Are Prenuptial Agreements Worth The Possibility of Jeopardizing Your Upcoming Nuptials?

The following post was written over one year ago. Laws often change and recent case decisions may impact how the law is applied. As such, the information in this article may not be current. We encourage you to contact our firm for information on this particular article and to make sure the analysis is still up-to-date.

Asking your fiancé to sign a prenuptial agreement willundoubtedly place a damper on your relationship with your fiancé. In fact, it could jeopardize your upcoming nuptials. As a result, you have to ask yourself, is insisting that your finance’ enter into a prenuptial agreement worth the possibility of losing him or her? The answer lies in determining whether a prenuptial agreement will protect you in the event your marriage ends in divorce.

In general, prenuptial agreements are designed to protect the assets that you own at the time of your marriage, as well as the income generated and/or the appreciation on these assets. Therefore, if you are entering into a marriage with nominal or no assets, then it is usually not worth the possibility of jeopardizing your upcoming nuptials since you have nothing to protect.

Even if you have assets prior to getting marriage, you may not need a prenuptial agreement. For example, if you have a pre-marital mutual fund account that is not substantial in value that you want to protect, you probably do not need a prenuptial agreement provided:

(1) you have proof that the account was acquired prior to your marriage;

(2) you always keep the account in your separate name;

(3) you do not commingle the account with any marital funds;

(4) your spouse does not have any control or management over the investments; and

(5) you can prove that the above conditions have been met at the time you are getting divorced.

Therefore, when is having a prenuptial agreement worth the possibility of jeopardizing your upcoming nuptials? It is worth the risk in cases where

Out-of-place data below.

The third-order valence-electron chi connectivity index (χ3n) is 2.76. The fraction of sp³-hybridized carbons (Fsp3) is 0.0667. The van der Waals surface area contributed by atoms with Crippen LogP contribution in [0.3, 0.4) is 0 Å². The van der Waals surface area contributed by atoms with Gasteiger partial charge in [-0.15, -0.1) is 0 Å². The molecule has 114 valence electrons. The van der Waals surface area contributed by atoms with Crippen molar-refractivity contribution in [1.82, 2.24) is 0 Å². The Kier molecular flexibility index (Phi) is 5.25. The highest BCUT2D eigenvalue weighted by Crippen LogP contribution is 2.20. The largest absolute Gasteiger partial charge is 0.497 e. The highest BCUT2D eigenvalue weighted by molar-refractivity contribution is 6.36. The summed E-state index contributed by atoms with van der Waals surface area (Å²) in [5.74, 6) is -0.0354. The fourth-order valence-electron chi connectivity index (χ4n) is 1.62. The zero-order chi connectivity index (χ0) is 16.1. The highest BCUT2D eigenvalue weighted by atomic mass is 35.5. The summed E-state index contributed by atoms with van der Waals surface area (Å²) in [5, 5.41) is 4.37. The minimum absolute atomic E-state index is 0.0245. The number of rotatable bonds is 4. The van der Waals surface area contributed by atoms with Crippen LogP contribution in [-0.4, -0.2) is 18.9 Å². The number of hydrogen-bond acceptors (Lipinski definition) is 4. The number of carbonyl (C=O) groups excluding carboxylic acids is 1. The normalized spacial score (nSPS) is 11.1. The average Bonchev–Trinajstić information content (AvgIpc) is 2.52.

(1) a party has substantial assets that he or she wants to protect;

(2) there is a substantial disparity in the parties’ assets; or

(3) when a party has a business that he or she started prior to the marriage or intends to start after the marriage with pre-marital funds.

If you own a business or you have an interest in a business that you acquired prior to your marriage and you intend to work at this business during your marriage, then having a prenuptial agreement is usually worth the possibility of jeopardizing your upcoming nuptials. Although the value of your business at the time of your marriage is generally not subject to division at the time of your divorce, any increase in the value of your business during your marriage may be subject to division. For example, if your business was worth $100,000 at the time of our marriage and it is worth $300,000 at the time of your divorce, your spouse can claim an interest in the increase in its value (i.e. $200,000).

The only way you can protect this increase in value is to have a prenuptial agreement wherein your fiancé waives his or her interest in your business and any increase in its value. The same is true if you are going to start a business with pre-marital funds after your marriage. You should have a prenuptial agreement to protect the value of your business and the increase in its value during your marriage.

However, before entering into any prenuptial agreement it is critical that you review the prenuptial agreement and/or have it drafted by an attorney. There are specific disclosures that must be made and other requirements that are critical in succeeding in having the prenuptial agreement enforced at the time of a divorce.

 By Jennifer Fortunato, Esq.